efficient rpc io using vstr

Michael B Allen mba2000 at ioplex.com
Tue Jan 20 08:57:21 GMT 2004

Martin Pool said:
>> I don't like it for a variety of reasons. Mainly IMHO C string
>> abstractions are unncessary because of the powerful C feature that is
>> pointer arithmetic.
> I think you mean, "powerful way for people to take over your machine." :-)

True. True.

> If there is a way to get away from the security problems of char*
> buffers without giving up too much speed or flexibility then I think
> that's a good thing.

I totally agree you have to have at least a convention to keep folks from
doing inappropriate things.

>> More practically, one problem is that vstr has nothing
>> to do with strings really. It's an I/O buffering strategy that trys to
>> hide pointer arithmetic from the user by managing pointers to data that
>> doesn't change. This might be useful to Samba for packet processing.
> Well, that was what I was using it for here.

First, I'm not a vstr guru. I had some dialog with the author and he
implemented my csv.c FSM parser[1] for vstr. So I know of vstr's
limitations regarding string handling but it might very well turn out that
the principle s used in vstr folds into your async IO strategy well.

>> I don't really know. But using it for character string manipulation
>> might give you some problems because a) it is completely oblivious
>> to internationalization
> It looks like there is some support but I haven't looked closely.  Is
> it much harder to iconv things on top of Vstr than on top of char*?

Probably not. You could certainly use iconv on top of vstr. The problem is
you'll *have to*. You will not really be taking advantage of the benifits
of using vstr in the first place.

My undstanding of the way vstr works is that it just tracks pointers to
memory and the length of interest at that memory. It provides wrappers for
common functions that can operate on disjoint possible unterminated
strings. So if the represetation of that memory is the same as what is
needed internally then no copying is necessary. Good. But if the
representation is different then it quietly makes a copy. I could very
well be a little off base here. I didn't look at vstr's internals closely.
I'm sure the author would be happy to clarify.

The problem is; with Samba the buffer representation of objects and the
representation used internally is rarely the same. Character strings,
which as we all know are UCS-2LE on the wire, will need to be converted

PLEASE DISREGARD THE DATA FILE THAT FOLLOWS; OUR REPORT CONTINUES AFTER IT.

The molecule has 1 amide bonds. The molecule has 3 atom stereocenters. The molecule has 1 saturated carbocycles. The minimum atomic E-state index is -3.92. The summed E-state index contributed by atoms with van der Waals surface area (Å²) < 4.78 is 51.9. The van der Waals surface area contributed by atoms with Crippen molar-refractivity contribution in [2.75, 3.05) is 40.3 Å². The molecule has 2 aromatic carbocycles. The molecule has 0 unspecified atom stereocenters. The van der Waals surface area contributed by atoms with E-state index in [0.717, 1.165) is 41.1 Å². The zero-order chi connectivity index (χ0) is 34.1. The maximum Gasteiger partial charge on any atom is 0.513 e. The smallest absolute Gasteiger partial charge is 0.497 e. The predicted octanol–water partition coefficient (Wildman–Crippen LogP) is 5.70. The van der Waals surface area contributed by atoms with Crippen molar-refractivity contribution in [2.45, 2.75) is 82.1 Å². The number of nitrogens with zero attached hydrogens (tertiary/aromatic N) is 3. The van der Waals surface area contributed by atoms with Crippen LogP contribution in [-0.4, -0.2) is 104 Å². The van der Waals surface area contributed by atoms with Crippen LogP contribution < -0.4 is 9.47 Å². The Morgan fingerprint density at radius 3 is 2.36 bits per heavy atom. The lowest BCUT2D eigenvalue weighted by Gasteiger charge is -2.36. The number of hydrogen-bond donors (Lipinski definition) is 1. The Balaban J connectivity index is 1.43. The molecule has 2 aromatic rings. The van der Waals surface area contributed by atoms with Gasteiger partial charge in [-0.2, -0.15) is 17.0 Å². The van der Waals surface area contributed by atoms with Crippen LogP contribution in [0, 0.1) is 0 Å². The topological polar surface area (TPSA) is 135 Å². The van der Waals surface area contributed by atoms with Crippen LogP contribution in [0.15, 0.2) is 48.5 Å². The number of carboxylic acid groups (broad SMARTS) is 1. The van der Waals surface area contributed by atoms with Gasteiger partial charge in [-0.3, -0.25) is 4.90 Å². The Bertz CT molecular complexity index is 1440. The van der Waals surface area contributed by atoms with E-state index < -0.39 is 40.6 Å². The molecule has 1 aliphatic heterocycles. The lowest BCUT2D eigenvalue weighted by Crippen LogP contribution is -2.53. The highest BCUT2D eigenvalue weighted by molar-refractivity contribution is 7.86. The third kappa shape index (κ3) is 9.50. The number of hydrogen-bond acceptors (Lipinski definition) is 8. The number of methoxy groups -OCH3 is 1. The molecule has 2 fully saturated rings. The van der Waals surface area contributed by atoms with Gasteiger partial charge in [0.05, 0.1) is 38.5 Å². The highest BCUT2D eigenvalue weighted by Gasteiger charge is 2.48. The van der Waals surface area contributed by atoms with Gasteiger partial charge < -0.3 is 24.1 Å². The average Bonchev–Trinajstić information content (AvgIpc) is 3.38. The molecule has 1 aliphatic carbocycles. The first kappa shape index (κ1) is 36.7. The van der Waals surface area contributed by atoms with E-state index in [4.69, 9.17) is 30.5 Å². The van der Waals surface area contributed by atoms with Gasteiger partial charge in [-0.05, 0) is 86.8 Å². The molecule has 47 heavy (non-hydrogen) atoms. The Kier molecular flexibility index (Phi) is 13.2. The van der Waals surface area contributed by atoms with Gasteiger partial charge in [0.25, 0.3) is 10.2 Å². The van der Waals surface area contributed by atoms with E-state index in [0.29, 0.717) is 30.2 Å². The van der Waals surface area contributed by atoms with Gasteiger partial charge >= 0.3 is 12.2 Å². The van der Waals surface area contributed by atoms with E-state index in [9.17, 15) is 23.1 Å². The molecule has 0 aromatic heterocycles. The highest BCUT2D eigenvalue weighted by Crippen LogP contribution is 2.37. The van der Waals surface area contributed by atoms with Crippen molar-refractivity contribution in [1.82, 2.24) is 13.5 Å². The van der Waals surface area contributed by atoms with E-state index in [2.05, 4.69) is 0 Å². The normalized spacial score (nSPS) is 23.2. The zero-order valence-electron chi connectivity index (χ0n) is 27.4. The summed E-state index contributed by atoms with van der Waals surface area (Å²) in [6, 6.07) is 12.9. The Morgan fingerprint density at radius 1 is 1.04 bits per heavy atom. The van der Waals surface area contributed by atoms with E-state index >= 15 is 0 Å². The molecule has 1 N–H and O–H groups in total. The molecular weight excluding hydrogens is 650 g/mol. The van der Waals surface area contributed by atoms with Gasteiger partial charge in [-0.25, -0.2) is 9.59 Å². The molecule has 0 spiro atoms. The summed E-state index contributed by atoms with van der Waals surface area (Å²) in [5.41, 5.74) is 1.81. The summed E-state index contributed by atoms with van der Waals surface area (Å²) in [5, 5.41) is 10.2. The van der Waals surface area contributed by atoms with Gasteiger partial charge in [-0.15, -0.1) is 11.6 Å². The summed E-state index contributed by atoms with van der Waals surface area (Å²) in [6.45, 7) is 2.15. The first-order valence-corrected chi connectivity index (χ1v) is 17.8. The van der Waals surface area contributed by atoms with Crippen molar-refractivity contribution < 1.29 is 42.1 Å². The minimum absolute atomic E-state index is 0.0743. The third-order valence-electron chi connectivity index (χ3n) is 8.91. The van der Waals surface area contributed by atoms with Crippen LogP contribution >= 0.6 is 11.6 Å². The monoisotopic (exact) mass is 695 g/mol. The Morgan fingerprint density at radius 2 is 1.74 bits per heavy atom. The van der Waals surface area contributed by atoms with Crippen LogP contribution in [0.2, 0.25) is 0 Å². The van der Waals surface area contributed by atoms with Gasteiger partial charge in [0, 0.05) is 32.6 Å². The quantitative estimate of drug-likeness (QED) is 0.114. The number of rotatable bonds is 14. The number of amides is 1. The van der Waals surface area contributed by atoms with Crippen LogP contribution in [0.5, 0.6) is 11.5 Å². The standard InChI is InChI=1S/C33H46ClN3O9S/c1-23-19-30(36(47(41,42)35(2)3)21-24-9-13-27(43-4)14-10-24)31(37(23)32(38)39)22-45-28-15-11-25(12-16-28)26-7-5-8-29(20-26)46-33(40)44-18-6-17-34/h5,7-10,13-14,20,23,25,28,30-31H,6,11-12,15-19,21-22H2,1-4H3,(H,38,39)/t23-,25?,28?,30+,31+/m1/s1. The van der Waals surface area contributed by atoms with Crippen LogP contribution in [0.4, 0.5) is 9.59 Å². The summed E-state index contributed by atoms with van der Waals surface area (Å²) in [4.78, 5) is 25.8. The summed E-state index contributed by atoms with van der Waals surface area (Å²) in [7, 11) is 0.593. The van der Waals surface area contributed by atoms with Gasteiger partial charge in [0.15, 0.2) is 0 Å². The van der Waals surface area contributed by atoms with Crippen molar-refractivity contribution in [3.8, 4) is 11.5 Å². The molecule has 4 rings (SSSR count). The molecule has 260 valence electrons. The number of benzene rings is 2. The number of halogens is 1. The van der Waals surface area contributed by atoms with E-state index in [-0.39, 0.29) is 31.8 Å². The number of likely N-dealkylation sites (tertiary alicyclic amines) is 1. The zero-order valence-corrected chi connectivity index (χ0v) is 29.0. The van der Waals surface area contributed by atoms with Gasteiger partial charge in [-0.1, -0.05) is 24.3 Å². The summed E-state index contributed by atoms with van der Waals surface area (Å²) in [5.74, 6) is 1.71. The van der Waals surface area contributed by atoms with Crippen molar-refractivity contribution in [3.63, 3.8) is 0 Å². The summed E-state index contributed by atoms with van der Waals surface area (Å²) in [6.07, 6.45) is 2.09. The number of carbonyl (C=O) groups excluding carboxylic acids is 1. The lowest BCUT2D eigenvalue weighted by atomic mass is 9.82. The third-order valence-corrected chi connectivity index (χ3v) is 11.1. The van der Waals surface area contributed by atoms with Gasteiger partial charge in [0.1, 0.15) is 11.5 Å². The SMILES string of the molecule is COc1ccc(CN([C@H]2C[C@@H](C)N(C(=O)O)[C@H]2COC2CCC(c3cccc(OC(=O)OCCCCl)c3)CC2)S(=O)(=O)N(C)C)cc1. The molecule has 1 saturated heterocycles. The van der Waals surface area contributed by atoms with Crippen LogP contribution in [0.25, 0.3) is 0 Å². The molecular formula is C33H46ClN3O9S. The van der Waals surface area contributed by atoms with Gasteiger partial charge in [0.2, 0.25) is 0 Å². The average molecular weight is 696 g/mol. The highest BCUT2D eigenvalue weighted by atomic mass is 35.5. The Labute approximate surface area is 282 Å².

(unless it's a simple plain string and your using UCS-2LE internally) and
ultimately these things need to be converted to the 8bit locale encoding
anyway. Compounded with the fact that you frequently need to change the
string slightly such as switching '\' for '/' or canonicalize a path vstr
just ends up creating copies of little memory fragments.

>> and b) certain manipulation is going to cause allocation and copying
>> of possibly large numbers of little fragments.
> Plain C strings can cause a great deal of allocation and copying too.
> The question is, will Vstr be worse?  Indeed, this example addresses a
> particular case of receiving on a nonblocking socket where it is quite
> hard to avoid extensive copying in plain C.

Actually this is where vstr *might* help. From a throuput stand point you
would like to read in whatever data is in the socket buffer. If you read
in 5 SMBs in one read you *might* be able to use vstr to manage multiple
smbs in the same buffer. But that's just a vague idea. I don't know if you
can really do that with vstr.

>> That can totally eliminate a lot of strlen/strcpy kind of work which
>> is what vstr is designed to deal with.
> Can you explain how suba helps?

Well the part you quoted and suba are two different techniques. I believe
the phrase I used was "copy as you parse". In this case an example is
worth a thousand DWORDS :) Consider this path canonicalization routine:


So after iconv-ing the string off the buffer you can canonicalize it right
into a new buffer that is a valid path ready to use with the host API.
Another good example of this technique is the csv routine cited. Notice
the sentinal points make these routines a lot safer.

Using suba to assist string processing would be a lot more like what
you're doing right now. Currently I believe you're using "pstring" and
other "scratch pad" techniques to do work with minimal need for
deinitialization. Suba is a very plain and small circular linked list
memory allocator. It's used just like the stdlib allocator but it's
lockless and has two key features that the stdlib allocator doesn't have
-- one of which is pertainent to this discussion.

First, it can be initialized with stack memory:

myfn(int len)
    unsigned char tmp[0xFFF];
    struct allocator *suba = suba_init(tmp, 0xFFF, 1, 0);
    str_t *str;

    /* make lots of stings */

    str = suba_alloc(suba, len * sizeof(*str), 0);

    /* and just return
     * no free-ing necessary */
    return 0;

I beleive your talloc code serves the same purpose? Can talloc use stack

Anyway the point is, if you're going to make a lot of copies of stuff you
might as well use a tempory allocator. Suba is ~20% faster than malloc.


[1] http://www.ioplex.com/~miallen/libmba/dl/src/csv.c

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